A Journal of Strength, Health, and Self Cultivation
Abraham Lincoln was fascinated with strength, and he would have been eager to wrestle against George Washington had their lives crossed. Public domain image.
During the autumn of 1958, challenger Abraham Lincoln faced off with incumbent Stephen Douglas in a series of seven public debates across Illinois for a seat in the U.S. Senate. During these verbal battles, many topics were discussed, but the main issue of debate was slavery. Lincoln argued vehemently for the equality of human rights; Douglass supported the Dred Scott Decision, a ruling by the U.S. Supreme Court that declared that no slave or descendant of a slave could be a U.S. citizen, have constitutional rights, or sue in Federal Court.
Following these seven debates, Douglas won re-election to the Senate by a large margin. However, his victory came with a great price. Many extremists in the South turned against the Senator after learning that during the debates with Lincoln in Illinois he stated that new territories of the United States need not have slavery despite the Dred Scott Decision. This factor, along with Lincoln’s rapid rise of popularity in the North following the debates, helped to get the tall contender elected as U.S. President in 1860.
Like Lincoln, during his prime George Washington was enormously strong and a fantastic wrestler. The General also had stupendous physical endurance, and it was said that he could outlast perhaps anybody on foot. Public domain image.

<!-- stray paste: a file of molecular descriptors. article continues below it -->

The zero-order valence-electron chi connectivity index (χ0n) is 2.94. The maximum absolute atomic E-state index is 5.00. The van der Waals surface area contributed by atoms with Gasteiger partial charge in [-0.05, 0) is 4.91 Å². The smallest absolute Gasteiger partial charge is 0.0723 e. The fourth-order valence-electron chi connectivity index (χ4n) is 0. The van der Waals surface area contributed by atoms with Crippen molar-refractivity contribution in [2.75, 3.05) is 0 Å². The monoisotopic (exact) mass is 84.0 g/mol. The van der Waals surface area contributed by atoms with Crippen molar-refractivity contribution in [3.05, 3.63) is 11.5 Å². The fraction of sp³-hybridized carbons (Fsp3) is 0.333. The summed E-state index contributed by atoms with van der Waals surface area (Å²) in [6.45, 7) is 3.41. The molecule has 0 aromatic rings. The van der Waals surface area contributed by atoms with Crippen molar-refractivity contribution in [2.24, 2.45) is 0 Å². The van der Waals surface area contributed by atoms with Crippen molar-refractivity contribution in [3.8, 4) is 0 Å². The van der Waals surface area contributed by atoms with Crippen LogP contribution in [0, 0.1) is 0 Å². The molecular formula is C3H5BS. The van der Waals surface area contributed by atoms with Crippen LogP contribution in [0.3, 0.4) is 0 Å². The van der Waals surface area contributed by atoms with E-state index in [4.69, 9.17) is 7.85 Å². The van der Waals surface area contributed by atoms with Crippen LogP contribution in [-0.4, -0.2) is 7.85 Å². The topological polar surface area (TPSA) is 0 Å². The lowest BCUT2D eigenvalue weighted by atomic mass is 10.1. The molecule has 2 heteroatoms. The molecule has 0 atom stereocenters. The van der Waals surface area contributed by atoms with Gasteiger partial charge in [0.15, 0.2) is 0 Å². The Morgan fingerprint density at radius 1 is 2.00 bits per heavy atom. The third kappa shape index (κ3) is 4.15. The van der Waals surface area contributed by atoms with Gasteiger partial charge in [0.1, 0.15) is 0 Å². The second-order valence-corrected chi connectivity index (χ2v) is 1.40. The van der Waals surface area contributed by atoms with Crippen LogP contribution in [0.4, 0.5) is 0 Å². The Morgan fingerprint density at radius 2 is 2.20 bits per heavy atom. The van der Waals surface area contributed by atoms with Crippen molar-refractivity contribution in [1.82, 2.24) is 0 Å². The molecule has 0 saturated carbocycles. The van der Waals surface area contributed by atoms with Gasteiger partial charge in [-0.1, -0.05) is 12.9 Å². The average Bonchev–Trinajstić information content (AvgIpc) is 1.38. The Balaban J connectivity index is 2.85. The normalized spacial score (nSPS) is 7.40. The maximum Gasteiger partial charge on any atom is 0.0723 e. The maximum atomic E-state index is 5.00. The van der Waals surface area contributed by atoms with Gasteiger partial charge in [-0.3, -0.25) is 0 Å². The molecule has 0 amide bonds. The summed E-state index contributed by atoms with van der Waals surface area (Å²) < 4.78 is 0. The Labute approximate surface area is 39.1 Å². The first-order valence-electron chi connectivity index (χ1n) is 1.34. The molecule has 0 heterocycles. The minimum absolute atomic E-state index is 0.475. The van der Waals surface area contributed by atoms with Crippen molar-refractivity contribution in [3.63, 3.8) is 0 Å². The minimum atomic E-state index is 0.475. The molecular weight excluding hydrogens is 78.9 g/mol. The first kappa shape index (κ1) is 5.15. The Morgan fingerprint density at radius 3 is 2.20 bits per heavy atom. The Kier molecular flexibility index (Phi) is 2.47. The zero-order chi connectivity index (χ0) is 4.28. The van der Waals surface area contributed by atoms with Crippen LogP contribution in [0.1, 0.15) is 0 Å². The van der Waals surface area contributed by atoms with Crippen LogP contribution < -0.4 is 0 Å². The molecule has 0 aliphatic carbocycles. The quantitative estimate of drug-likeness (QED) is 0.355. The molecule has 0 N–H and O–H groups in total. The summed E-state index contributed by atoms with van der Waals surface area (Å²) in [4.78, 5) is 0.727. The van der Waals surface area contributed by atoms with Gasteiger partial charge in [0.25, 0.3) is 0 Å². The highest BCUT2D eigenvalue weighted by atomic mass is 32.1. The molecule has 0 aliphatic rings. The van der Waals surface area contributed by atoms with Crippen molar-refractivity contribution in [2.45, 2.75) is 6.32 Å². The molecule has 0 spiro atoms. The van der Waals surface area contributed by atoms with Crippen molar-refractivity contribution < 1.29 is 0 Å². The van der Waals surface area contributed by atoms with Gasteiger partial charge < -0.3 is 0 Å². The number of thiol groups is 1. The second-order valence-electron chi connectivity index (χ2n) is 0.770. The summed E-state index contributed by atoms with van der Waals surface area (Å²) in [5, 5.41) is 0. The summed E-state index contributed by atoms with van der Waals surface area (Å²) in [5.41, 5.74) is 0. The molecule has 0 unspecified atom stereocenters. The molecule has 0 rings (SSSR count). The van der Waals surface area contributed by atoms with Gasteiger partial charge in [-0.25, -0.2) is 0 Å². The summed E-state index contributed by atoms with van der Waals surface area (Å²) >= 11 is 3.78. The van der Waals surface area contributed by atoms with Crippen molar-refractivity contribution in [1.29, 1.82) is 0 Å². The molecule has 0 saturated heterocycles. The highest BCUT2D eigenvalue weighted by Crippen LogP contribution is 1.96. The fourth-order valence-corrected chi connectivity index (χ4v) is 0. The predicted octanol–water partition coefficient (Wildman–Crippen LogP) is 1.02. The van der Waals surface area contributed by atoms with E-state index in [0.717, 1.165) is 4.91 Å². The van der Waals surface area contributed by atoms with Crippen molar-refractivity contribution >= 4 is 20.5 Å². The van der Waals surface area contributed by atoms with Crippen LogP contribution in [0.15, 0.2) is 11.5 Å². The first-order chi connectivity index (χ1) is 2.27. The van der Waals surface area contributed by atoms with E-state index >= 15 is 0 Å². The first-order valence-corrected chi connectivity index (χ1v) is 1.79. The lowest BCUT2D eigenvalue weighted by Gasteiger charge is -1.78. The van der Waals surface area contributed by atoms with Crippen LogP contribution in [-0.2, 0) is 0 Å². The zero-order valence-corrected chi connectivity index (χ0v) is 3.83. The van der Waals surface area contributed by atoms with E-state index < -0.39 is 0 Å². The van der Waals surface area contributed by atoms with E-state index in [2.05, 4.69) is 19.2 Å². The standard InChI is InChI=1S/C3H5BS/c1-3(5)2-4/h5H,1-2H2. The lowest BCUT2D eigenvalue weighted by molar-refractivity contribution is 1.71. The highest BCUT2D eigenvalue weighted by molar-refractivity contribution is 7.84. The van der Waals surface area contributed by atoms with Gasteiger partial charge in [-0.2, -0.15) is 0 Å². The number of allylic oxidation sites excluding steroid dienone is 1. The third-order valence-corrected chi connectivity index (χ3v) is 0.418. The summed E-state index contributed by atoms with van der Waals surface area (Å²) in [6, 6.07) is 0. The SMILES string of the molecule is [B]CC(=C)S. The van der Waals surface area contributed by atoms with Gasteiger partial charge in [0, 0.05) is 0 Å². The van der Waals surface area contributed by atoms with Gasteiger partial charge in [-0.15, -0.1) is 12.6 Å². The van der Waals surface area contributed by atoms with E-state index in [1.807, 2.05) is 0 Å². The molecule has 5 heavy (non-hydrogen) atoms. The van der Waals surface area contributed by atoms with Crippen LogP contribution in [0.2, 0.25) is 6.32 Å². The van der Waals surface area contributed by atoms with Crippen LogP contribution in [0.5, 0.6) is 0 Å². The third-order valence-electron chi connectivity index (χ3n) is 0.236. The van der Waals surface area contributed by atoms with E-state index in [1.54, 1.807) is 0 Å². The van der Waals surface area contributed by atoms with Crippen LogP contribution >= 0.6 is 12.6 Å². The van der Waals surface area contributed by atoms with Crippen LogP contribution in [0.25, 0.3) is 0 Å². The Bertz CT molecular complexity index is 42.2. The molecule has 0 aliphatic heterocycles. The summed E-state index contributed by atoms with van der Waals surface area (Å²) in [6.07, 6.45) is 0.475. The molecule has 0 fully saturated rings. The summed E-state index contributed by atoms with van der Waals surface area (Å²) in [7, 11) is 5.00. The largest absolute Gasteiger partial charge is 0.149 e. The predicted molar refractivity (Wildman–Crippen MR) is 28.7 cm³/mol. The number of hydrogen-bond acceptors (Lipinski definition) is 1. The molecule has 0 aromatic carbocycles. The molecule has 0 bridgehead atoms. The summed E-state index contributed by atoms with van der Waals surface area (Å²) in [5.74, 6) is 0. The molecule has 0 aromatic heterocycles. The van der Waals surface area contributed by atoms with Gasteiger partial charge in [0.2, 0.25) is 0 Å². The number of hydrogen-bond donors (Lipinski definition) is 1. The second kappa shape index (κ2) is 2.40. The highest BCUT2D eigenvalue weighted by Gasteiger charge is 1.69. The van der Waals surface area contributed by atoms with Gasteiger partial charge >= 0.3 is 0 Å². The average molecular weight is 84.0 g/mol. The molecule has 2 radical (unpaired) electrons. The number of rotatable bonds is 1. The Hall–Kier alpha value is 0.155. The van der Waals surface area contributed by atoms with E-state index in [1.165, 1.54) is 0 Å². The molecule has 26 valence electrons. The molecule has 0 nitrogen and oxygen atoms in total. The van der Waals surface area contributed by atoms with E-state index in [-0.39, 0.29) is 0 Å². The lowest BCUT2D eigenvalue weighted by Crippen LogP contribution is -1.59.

During the midst of debates with Senator Douglass, a gentleman by the name of James Grant Wilson had been introduced to Lincoln in Springfield by Judge Treat, one his father’s friends. This introduction led to a rather interesting conversation between the Judge and Lincoln. Judge Treat informed his tall acquaintance that George Washington Parke Custis, George Washington’s step grandson, had recently told him during a recent visit to Arlington, Virginia that the first U.S. President may have been the strongest man of his generation. And, after hearing that Washington had never been thrown during a wrestling match, Lincoln had this to say to the Judge:
“It is a rather curious thing, my young friend, but that is exactly my record. I could outlift any man in Southern Illinois when I was young, and I was never thrown. There was a big fellow named Jack Armstrong, strong as a Russian bear, that I could not put down; nor could he get me on the ground. If George was loafing around here now, I should be glad to have a tussle with him, and I rather believe that one of the plain people of Illinois would be able to manage the aristocrat of old Virginia.”
I should point out that Lincoln considered himself as one of the “plain people,” an opinion he was very proud to hold. Honest Abe once stated, “I think the Lord must love the plain people; he has made so many of them.”